Prelude (and outline):
For those who do not know the ongoing story, or saga of Shannon O’Day, the first book “Cornfield Laughter,” shows Shannon O’Day as an old man, he dies in 1967, at the age of 67-years old; the book opens in the year 1966. His fourth wife is Gertrude (who he had his second daughter with, and who survives him), who leaves him stranded in the cornfields of Minnesota one morning, and is never seen of again; and his fifth and last wife is Maribel, who he marries, after meeting her at the diner in St. Paul, and they divorce after the winter of that year, and he goes onto dating Annabelle, who is less than half his age, but never marries her. His first wife is Sally-Ann Como, who he meets in the Gem Bar, in the second book called: “To Save a Lopsided Sparrow,” and whom she leaves because of his drinking. Also in the same book his second wife, Margaret-Rose, has a child with him, but dies after an accident, and she returns to live with her father in Chicago. And now here is his third wife, Sandra Rossellini, the one thus far unmentioned, and for a good reason…
When Shannon O’Day, saw her nearing the door to her apartment, her apartment being next to his-she had moved in a few weeks earlier-both noticing each other through their windows, both taking a liking for each other, this day, this Friday, they stopped and looked up at each other instead of looking down for her keys, and him digging in his pocket for his.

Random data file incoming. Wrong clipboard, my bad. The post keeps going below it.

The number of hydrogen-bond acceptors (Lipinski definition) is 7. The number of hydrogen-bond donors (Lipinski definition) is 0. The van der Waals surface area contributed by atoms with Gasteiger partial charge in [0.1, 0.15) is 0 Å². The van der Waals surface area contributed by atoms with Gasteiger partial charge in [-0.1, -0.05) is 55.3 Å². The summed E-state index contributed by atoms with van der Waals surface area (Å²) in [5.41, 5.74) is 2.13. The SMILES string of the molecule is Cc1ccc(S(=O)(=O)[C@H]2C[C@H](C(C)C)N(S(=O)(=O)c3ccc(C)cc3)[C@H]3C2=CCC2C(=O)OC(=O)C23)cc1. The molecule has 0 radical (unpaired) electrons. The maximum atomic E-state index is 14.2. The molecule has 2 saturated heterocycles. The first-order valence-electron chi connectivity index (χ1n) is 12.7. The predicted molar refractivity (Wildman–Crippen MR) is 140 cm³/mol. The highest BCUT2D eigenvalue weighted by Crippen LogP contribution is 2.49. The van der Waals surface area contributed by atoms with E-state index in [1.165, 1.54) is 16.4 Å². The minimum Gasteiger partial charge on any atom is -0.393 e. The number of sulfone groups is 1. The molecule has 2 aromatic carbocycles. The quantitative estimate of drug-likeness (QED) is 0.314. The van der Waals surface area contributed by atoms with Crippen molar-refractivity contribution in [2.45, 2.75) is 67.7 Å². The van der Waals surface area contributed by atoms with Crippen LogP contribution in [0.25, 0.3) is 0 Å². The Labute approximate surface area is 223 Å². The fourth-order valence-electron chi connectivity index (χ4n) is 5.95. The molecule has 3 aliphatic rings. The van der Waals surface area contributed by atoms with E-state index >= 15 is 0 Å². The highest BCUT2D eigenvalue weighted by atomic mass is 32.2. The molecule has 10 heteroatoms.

“Would you like to come in for a beer?” he asked her kindly. He pulled out his apartment door key from his pocket, put it into the door’s keyhole, and then held the door open for her, and she walked in.
“What’s your name?” she asked.
“Shannon O’Day,” he answered, “And yours is?” he remarked, “Sandra Rossellini,” she said in a soft spoken voice, and Shannon thought right then and there, what a pretty fresh looking face she has.
“Beer?” she said to Shannon, “don’t you have something stronger?”
“Whisky and rum, and vodka, and wine, take your pick.”
He drew a beer for himself, and took a second one out of the ice box and pushed it across his little bar counter to her, she sat on a stool, and he was standing upright, behind the counter.
“What’s the matter?” he asked her.
She didn’t answer him. She just looked over his head and at something behind him, and after a long moment of staring, said, “Who’s that?” it was a picture in a frame of a young woman.
“Gwyneth Davis, someone I’ve been dating,” he remarked.
“Rye whiskey,” the woman said, “I’ll take a glass of your rye whiskey and use the beer for a chaser, I suppose.” (She really didn’t care for beer she was being polite.)
Shannon put out a bottle of beer by her, and a glass and a bottle of rye whiskey by her, and a glass of water in case she wanted to mix the whiskey with water. Then he pulled out of the ice box, some pickled pig’s feet, put them on a dish between the two, put two forks alongside each other near the pig’s feet, so he or she could pick them up with ease.
“No,” she said, “I don’t care for pig’s feet, you can put one of them back, I’m not eating it,” and she poured water and whiskey into the glass.